We propose and analyze a wall model based on the turbulent boundary layer equations (TBLE) for implicit large-eddy simulation (LES) of high Reynolds number wall-bounded flows in conjunction with a conservative immersed-interface method for mapping complex boundaries onto Cartesian meshes. Both implicit subgrid-scale model and immersed-interface treatment of boundaries offer high computational efficiency for complex flow configurations.
A conservative immersed interface method for large-eddy simulation of incompressible flows
Meyer, M., Devesa, A., Hickel, S., Hu, X.Y., Adams, N.A. (2010)
Journal of Computational Physics 229: 6300-6317. doi: 10.1016/j.jcp.2010.04.040
We propose a conservative, second-order accurate immersed interface method for representing incompressible fluid flows over complex three dimensional solid obstacles on a staggered Cartesian grid. The method is based on a finite-volume discretization of the incompressible Navier–Stokes equations which is modified locally in cells that are cut by the interface in such a way that accuracy and conservativity are maintained.
Assessment of implicit large-eddy simulation with a conservative immersed interface method for turbulent cylinder flow
Meyer, M., Hickel, S., Adams, N.A. (2010)
International Journal of Heat and Fluid Flow 31: 368-377. doi: 10.1016/j.ijheatfluidflow.2010.02.026
The success of Large-Eddy Simulations (LES) of wall-bounded turbulence depends strongly on an accurate representation of the flow near the boundaries. Since in implicit LES the truncation error of the numerical discretization itself functions as SGS model, the order of accuracy of the discretization should be maintained near the boundary. In this paper, we analyze the performance of implicit LES for predicting turbulent flows along complex geometries.
An adaptive local deconvolution model for compressible turbulence
Hickel, S., Larsson, J. (2008)
Proceedings of the 2008 Summer Program, Center for Turbulence Research, Stanford University.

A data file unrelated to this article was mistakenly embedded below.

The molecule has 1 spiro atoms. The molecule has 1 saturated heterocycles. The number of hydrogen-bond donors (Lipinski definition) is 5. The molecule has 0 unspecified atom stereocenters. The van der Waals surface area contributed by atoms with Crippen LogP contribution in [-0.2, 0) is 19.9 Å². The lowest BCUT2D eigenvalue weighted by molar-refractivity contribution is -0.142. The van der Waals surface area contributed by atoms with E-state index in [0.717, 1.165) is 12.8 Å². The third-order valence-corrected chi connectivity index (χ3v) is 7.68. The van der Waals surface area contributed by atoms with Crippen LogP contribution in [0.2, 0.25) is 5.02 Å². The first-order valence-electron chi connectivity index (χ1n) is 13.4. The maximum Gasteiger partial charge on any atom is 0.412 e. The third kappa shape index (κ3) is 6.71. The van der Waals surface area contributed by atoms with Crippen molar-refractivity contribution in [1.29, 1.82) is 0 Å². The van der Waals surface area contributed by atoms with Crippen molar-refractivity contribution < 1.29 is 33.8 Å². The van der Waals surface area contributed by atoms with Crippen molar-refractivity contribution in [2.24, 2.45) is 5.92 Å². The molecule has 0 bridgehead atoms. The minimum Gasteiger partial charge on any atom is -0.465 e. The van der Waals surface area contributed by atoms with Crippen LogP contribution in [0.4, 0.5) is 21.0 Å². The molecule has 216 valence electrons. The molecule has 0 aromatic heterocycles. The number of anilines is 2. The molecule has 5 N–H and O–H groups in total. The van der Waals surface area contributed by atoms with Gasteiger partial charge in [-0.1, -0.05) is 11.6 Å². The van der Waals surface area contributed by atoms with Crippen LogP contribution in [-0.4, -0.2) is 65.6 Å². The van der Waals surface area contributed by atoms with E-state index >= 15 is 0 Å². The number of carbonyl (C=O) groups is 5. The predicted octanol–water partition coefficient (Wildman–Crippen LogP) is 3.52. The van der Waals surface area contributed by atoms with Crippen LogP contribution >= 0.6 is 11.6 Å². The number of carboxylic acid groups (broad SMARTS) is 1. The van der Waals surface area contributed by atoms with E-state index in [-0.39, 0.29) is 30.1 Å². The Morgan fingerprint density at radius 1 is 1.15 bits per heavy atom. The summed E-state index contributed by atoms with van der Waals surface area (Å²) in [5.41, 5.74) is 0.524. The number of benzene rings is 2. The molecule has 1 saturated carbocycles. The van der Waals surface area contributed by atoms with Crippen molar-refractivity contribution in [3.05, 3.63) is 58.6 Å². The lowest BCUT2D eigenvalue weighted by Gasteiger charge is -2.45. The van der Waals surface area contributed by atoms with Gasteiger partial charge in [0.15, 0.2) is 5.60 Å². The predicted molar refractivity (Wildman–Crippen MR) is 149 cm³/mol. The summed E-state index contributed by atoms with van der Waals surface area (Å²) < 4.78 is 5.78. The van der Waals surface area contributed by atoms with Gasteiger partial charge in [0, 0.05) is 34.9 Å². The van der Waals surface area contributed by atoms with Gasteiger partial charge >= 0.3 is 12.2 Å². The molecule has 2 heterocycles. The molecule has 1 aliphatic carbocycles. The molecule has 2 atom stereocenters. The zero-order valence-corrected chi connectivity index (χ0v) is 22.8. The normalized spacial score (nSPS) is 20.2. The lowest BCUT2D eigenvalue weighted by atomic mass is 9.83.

The objective of this project was the analysis and the control of local truncation er- rors in large eddy simulations. We show that physical reasoning can be incorporated into the design of discretization schemes. Using systematic procedures, a non-linear dis- cretization method is developed where numerical and turbulence-theoretical modeling are fully merged. The truncation error itself functions as an implicit turbulence model which accurately represents the effects of unresolved turbulence.
Analysis of truncation errors and design of physically optimized discretizations
Hickel, S., Adams, N.A. (2008)
Quality and Reliability of Large-Eddy Simulations, Springer. doi: 10.1007/978-1-4020-8578-9_4
Further development of Large Eddy Simulation (LES) faces as major obstacle the strong coupling between subgrid-scale (SGS) model and the truncation error of the numerical discretization. Recent analyzes indicate that for certain discretizations and certain flow configurations the truncation error itself can act as implicit SGS model. In this paper, we explore how implicit SGS models can be derived systematically and propose a procedure for design, analysis, and optimization of nonlinear discretizations.
On implicit subgrid-scale modeling in wall-bounded flows
Hickel, S., Adams, N.A. (2007)
Physics of Fluids 19: 105106. doi: 10.1063/1.2773765